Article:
20,000 reasons to take action in Northern Ireland - Liz's dementia story

Liz Cunningham is 52 and lives in Belfast.  She was diagnosed with early-onset Alzheimer’s when she was 48-years-old. Find out why she's calling on the Government to take action on dementia in Northern Ireland.

Liz's story

Liz Cunningham

'Before my diagnosis, I became very emotional.  I was totally distraught.  I couldn't even form a sentence without crying – I thought I was going mad.  So when the diagnosis came, I was initially relieved.  But when the realisation set in, I was devastated.

Most of the early signs of dementia are invisible and that's what makes it particularly hard to diagnose.  My doctor referred me to a specialist, who diagnosed me.  I honestly don’t know what I would have done without her.  It was so important to have someone there to deal with my concerns straight away.

Four years on, I realise how lucky I am and I like to think I’m living proof that there is life after diagnosis.  I have support from my husband, family, Hemsworth Court supported housing scheme staff and Alzheimer's Society, which has helped me through the tough times.  I’ve managed to create a new, positive life that has made mine worth living.

But you can feel very isolated.  There's no cure for dementia.  Everyone knows someone with it, so it’s important that people are educated about dementia and support the need for change.  Planning for the future is important because more people are diagnosed each year and we have an ageing population.

I know that there will be no cure for me, but I think we need to fight for those who are yet to be diagnosed.'

20,000 reasons to take action on dementia in Northern Ireland

Liz Cunningham has been on the front line of our 20,000 reasons campaign from the word ‘go’. 

Her experience of being diagnosed with dementia at the age of 48 has inspired hundreds of supporters to join the campaign and to put their names on this letter to Minister for Health, Michelle O’Neill.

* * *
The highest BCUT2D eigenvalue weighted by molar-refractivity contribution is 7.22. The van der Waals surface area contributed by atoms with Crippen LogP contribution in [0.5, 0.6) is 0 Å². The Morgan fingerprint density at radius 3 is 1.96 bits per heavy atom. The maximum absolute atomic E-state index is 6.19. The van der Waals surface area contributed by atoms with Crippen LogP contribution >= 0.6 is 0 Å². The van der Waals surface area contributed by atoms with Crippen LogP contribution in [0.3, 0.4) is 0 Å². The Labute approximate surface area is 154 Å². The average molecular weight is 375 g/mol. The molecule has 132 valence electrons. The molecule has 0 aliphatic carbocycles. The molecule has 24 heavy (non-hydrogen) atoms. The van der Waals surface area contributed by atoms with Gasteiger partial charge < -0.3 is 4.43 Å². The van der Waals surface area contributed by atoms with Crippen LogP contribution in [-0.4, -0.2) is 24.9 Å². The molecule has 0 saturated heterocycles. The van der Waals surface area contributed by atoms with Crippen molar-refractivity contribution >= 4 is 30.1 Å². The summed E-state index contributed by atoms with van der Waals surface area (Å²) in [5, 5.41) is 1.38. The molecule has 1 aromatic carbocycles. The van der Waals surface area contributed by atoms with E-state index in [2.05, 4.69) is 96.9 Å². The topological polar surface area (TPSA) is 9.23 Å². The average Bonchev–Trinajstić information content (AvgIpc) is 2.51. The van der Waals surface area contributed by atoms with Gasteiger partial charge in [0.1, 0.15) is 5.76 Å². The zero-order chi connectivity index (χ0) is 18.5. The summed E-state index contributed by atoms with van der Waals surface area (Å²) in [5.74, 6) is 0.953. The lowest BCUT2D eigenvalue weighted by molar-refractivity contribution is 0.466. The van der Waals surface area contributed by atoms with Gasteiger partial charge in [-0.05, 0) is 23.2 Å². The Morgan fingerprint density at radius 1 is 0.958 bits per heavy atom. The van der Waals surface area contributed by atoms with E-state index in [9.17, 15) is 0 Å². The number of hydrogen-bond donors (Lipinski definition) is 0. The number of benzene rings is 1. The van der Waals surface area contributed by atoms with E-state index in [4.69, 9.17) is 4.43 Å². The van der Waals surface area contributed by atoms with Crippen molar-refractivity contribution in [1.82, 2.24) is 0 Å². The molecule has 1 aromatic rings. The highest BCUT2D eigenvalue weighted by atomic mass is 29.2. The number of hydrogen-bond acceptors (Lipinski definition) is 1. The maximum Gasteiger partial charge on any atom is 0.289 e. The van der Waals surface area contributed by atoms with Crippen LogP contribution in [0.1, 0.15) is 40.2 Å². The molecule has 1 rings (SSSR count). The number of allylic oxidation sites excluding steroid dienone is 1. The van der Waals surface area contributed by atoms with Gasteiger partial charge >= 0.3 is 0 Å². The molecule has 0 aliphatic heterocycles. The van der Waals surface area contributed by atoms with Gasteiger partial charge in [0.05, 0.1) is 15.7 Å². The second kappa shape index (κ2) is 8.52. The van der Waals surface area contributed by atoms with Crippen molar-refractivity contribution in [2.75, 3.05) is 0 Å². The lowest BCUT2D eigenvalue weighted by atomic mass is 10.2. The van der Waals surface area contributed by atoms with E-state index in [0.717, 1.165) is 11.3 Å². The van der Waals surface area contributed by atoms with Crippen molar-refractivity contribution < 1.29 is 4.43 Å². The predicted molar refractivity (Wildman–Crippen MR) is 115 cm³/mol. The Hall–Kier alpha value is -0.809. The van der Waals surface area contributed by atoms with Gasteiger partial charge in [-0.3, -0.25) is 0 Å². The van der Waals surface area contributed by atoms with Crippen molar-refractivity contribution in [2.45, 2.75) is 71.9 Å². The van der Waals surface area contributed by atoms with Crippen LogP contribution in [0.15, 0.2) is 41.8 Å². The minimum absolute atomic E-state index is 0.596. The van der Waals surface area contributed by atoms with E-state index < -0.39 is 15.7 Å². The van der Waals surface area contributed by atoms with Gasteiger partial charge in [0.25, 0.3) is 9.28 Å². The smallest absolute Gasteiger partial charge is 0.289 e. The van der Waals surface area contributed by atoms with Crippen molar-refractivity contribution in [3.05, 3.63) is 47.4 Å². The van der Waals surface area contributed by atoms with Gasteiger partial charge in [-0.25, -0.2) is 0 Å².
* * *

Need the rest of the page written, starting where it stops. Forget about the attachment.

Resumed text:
The campaign calls for our five priorities for action on dementia to be reflected in the Programme for Government (PfG). 

Our five priorities for action include:

  • Increasing diagnosis rates to 75% across all Trusts.
  • Giving people access to a dementia support worker right from the point of diagnosis.
  • Compelling Health Trusts to commission quality care for people with dementia living at home.
  • Running a recurring public information campaign to raise awareness of dementia and encourage people who are worried about their memory to seek medical help early.
  • Finally, we’re bent on promoting dementia friendly communities throughout Northern Ireland, starting with the NI Assembly in the first year of the new term.

After almost 1,500 supporters backed our open letter, the Minister has agreed to meet Alzheimer’s Society to discuss our priorities for action on dementia and to take delivery of the letter. The delegation will include a person affected by dementia and we will be calling for the rights of everyone affected by the condition to be realised in provision of information and access to health and social care, increased public awareness and understanding of dementia and in promoting social inclusion.

Getting these rights reflected at the core of the PfG is the culmination of a year- long campaign which couldn’t have happened without our many supporters. 

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